Japanese man provides new hope to young Somali refugees
Nov. 28, 2017
With no end in sight, many young Somalis have fled as refugees to neighboring countries. Having lost their homes and jobs, they often become prey to recruiters from gangs and extremist groups. A young Japanese man is dedicating his life to helping Somalia's next generation find a better future.
Yosuke Nagai is the head of Japanese non-profit organization Accept International that provides support to young Somalis who are exposed to extremism. The number of Somali refugees living in Kenya exceeds 300,000. Many of them face discrimination and have difficulty finding work. Some become involved in gangs and commit crimes of theft and violence. They are also vulnerable to being recruited by extremists.
"I heard that militant groups were taking advantage of gangs, so I thought it was worthwhile to approach young Somalis. I thought there must be something people their age could do...something we could do," says Nagai.
It all started when Nagai was a university freshman, and traveled to Kenya during his summer vacation. "All the Kenyans I met told me Somalis were bad. They said, 'All Somalis are refugees and criminals.' That's when I grew interested in this matter. I did research to see if it was true," he says.
Six months later, a friend of Nagai's introduced him to a young Somali taking refuge in Kenya. They started working together on a support group there.
Nagai has created a space in Nairobi where gang members can talk about their troubles. He also encourages young people to go to school or join local job-training courses. It's all part of the continuous support he provides to stop them from being radicalized.
When he began his project, many older Japanese advised him to stop. He described these encounters in a book he published last year. "Yosuke, you will be killed if you go to Somalia now." "Even if you go to Somalia, you will only get in their way. What can you do there?" he was told.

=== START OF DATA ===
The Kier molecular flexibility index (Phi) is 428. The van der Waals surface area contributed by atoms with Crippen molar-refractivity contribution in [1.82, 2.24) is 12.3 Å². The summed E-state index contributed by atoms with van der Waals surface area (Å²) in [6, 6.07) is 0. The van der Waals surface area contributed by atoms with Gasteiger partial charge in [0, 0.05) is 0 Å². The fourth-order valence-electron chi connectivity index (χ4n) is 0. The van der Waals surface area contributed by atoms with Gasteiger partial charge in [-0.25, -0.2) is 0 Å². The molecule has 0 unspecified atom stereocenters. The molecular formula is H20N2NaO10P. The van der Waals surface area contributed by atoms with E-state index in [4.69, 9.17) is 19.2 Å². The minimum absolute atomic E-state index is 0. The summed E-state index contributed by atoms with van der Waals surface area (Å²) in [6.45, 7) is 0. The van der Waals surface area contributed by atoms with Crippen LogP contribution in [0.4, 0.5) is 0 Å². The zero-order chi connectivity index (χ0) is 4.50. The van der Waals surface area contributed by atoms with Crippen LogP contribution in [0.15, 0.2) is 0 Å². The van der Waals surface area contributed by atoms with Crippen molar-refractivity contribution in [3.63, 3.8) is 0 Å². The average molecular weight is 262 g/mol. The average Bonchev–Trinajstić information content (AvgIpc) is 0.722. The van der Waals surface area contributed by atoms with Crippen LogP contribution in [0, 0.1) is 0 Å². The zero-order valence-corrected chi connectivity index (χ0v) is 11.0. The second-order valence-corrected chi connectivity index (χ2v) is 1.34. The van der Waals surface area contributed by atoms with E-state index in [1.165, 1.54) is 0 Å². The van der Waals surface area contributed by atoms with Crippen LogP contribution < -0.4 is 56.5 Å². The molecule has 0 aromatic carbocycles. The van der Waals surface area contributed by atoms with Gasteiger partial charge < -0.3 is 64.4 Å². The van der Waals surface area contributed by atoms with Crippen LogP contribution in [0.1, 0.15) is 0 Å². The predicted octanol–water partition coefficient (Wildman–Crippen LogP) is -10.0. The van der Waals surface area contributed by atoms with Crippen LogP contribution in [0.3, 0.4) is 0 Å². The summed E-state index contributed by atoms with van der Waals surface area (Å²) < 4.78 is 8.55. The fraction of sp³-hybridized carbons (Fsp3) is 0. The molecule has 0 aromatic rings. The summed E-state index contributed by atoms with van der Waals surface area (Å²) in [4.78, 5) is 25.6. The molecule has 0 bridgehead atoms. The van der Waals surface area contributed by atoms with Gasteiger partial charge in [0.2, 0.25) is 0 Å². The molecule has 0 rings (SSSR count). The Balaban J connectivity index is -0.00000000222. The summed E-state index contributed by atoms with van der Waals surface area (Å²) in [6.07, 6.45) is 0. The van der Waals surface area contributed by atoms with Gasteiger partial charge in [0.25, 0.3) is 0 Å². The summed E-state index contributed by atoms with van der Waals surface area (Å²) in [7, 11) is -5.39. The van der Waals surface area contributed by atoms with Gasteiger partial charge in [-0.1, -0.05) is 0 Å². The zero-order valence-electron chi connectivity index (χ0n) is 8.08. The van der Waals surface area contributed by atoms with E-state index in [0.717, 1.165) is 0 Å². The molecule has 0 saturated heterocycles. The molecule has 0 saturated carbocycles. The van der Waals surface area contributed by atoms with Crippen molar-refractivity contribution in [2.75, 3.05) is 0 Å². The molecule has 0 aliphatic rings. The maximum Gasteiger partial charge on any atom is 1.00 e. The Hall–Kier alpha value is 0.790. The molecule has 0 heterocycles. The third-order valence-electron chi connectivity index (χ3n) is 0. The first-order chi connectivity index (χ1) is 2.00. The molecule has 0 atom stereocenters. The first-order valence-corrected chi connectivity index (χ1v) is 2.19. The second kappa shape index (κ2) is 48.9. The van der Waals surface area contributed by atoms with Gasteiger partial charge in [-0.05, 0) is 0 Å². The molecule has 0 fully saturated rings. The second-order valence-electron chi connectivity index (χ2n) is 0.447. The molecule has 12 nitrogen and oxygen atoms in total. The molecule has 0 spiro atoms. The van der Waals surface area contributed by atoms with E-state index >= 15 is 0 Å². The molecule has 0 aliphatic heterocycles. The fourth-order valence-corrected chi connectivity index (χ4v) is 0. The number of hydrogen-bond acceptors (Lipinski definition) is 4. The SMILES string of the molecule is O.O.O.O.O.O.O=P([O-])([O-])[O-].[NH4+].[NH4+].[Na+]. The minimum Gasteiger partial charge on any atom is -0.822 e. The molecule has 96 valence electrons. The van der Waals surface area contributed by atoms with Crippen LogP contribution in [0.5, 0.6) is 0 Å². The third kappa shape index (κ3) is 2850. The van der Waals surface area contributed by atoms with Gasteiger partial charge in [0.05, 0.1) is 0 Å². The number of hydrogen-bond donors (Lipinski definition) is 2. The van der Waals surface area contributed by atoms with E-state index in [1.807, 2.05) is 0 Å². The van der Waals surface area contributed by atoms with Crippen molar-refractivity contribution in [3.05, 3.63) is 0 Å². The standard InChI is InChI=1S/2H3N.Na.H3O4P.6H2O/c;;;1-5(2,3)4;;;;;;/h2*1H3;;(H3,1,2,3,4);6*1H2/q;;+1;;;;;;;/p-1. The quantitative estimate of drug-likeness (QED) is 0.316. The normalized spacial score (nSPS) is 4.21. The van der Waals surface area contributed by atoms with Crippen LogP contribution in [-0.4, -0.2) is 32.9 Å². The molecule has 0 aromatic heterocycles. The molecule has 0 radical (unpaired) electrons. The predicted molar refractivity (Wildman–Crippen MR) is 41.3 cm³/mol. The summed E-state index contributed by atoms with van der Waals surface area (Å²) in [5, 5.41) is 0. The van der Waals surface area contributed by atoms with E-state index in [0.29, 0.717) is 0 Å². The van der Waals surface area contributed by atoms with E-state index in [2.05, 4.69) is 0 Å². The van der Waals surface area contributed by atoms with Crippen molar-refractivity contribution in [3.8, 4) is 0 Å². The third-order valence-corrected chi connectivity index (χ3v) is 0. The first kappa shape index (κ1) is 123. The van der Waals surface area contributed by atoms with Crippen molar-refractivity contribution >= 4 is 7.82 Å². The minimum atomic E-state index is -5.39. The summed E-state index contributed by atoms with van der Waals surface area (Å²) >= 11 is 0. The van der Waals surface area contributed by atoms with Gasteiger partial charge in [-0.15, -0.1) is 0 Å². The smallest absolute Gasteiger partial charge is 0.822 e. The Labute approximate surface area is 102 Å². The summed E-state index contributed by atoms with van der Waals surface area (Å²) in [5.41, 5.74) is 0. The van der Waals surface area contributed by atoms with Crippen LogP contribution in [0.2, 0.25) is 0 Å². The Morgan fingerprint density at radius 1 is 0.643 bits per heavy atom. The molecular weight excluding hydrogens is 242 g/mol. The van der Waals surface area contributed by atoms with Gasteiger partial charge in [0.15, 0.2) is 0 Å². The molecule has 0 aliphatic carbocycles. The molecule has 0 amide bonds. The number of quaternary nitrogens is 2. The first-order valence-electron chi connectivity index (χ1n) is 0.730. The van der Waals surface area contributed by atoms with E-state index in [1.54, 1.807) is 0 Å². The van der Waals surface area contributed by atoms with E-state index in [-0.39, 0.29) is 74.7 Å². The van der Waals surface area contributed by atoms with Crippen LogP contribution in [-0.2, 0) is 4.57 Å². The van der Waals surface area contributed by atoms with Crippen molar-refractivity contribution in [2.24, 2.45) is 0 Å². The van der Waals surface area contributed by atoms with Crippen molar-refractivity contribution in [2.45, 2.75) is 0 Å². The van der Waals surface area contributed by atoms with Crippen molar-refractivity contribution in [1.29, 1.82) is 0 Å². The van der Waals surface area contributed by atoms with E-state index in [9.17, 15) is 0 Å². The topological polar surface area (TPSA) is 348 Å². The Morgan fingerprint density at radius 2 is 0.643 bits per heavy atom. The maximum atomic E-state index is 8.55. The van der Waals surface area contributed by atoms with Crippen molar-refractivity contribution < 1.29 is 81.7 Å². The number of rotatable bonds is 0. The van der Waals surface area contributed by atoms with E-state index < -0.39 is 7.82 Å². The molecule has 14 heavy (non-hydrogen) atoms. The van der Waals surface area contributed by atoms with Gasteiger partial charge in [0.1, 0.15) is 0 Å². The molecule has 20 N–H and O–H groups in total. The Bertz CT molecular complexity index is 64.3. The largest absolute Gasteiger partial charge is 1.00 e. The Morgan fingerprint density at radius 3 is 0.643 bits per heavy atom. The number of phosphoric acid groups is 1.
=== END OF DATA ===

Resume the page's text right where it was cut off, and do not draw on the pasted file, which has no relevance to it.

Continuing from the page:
"Those adults rubbed me the wrong way. I thought, 'We are doing this because you people are doing nothing,'" says Nagai.Those adults rubbed
"I would just start a conversation by asking a guy his age and telling him mine. The ones in a gang joined to protect themselves. They say they've lost their father or mother to violence. They say they are all by themselves. So I listen to what they are going through."
Gang members gradually opened up to Nagai. This summer, he succeeded in breaking up a gang that had 40 members. 20-year-old Chicha was one of the gang members. He's joined Nagai's non-profit organization and works on rehabilitation programs for young Somalis. "My dream is to become a pilot or computer engineer. I'm grateful for his support," he says.
Nagai's work is driven by his belief in the power of youth. He has been giving lectures across Japan to encourage university students to engage in aid work overseas. "International cooperation can only be provided by certain people. Who could that be? I think young people should be expected to play a part," he says in a lecture.
"I was impressed that he forced himself to go to Somalia in his first year in university."
"I learned there are many things we can do," say the students who listened to the lecture.
"When you have no job, living is tough and you have no goal in life. You wonder how you should live your life. My goal is to help young people be proud of themselves and to find their way in life," says Nagai.
Nagai is now starting a new program with the UN-Habitat in Kenya, close to the border with Somalia. It's a way of expanding his mission to protect young Somali people and help them build a better future.